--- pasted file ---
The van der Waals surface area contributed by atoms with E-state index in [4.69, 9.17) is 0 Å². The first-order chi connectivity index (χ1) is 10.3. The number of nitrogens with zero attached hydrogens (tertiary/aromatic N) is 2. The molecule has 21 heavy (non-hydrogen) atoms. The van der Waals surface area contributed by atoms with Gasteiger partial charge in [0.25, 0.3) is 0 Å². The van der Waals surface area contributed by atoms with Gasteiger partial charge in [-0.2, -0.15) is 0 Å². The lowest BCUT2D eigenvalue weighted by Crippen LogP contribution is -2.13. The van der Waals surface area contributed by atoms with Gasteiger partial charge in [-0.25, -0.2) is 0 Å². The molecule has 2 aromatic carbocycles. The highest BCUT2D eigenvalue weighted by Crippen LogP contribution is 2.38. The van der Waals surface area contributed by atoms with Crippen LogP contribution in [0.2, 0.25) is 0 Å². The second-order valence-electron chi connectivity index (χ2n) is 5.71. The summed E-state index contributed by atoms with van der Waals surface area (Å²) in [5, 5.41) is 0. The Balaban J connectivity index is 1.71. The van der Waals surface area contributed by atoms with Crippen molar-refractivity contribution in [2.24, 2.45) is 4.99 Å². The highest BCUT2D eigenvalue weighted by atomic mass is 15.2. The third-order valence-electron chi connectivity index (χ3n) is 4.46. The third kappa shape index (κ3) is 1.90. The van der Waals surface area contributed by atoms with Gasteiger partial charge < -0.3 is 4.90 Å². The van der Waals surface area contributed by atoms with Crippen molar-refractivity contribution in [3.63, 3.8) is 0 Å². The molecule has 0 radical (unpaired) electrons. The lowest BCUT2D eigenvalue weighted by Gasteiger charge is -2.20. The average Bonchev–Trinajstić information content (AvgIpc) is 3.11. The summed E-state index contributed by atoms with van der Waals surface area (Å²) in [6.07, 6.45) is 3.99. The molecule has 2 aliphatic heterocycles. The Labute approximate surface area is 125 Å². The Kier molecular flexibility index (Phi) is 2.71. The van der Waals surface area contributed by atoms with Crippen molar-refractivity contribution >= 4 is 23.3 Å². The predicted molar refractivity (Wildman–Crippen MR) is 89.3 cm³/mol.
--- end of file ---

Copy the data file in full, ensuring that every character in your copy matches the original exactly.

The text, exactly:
The van der Waals surface area contributed by atoms with E-state index in [4.69, 9.17) is 0 Å². The first-order chi connectivity index (χ1) is 10.3. The number of nitrogens with zero attached hydrogens (tertiary/aromatic N) is 2. The molecule has 21 heavy (non-hydrogen) atoms. The van der Waals surface area contributed by atoms with Gasteiger partial charge in [0.25, 0.3) is 0 Å². The van der Waals surface area contributed by atoms with Gasteiger partial charge in [-0.2, -0.15) is 0 Å². The lowest BCUT2D eigenvalue weighted by Crippen LogP contribution is -2.13. The van der Waals surface area contributed by atoms with Gasteiger partial charge in [-0.25, -0.2) is 0 Å². The molecule has 2 aromatic carbocycles. The highest BCUT2D eigenvalue weighted by Crippen LogP contribution is 2.38. The van der Waals surface area contributed by atoms with Crippen LogP contribution in [0.2, 0.25) is 0 Å². The second-order valence-electron chi connectivity index (χ2n) is 5.71. The summed E-state index contributed by atoms with van der Waals surface area (Å²) in [5, 5.41) is 0. The Balaban J connectivity index is 1.71. The van der Waals surface area contributed by atoms with Crippen molar-refractivity contribution in [2.24, 2.45) is 4.99 Å². The highest BCUT2D eigenvalue weighted by atomic mass is 15.2. The third-order valence-electron chi connectivity index (χ3n) is 4.46. The third kappa shape index (κ3) is 1.90. The van der Waals surface area contributed by atoms with Gasteiger partial charge < -0.3 is 4.90 Å². The van der Waals surface area contributed by atoms with Crippen molar-refractivity contribution in [3.63, 3.8) is 0 Å². The molecule has 0 radical (unpaired) electrons. The lowest BCUT2D eigenvalue weighted by Gasteiger charge is -2.20. The average Bonchev–Trinajstić information content (AvgIpc) is 3.11. The summed E-state index contributed by atoms with van der Waals surface area (Å²) in [6.07, 6.45) is 3.99. The molecule has 2 aliphatic heterocycles. The Labute approximate surface area is 125 Å². The Kier molecular flexibility index (Phi) is 2.71. The van der Waals surface area contributed by atoms with Crippen molar-refractivity contribution >= 4 is 23.3 Å². The predicted molar refractivity (Wildman–Crippen MR) is 89.3 cm³/mol.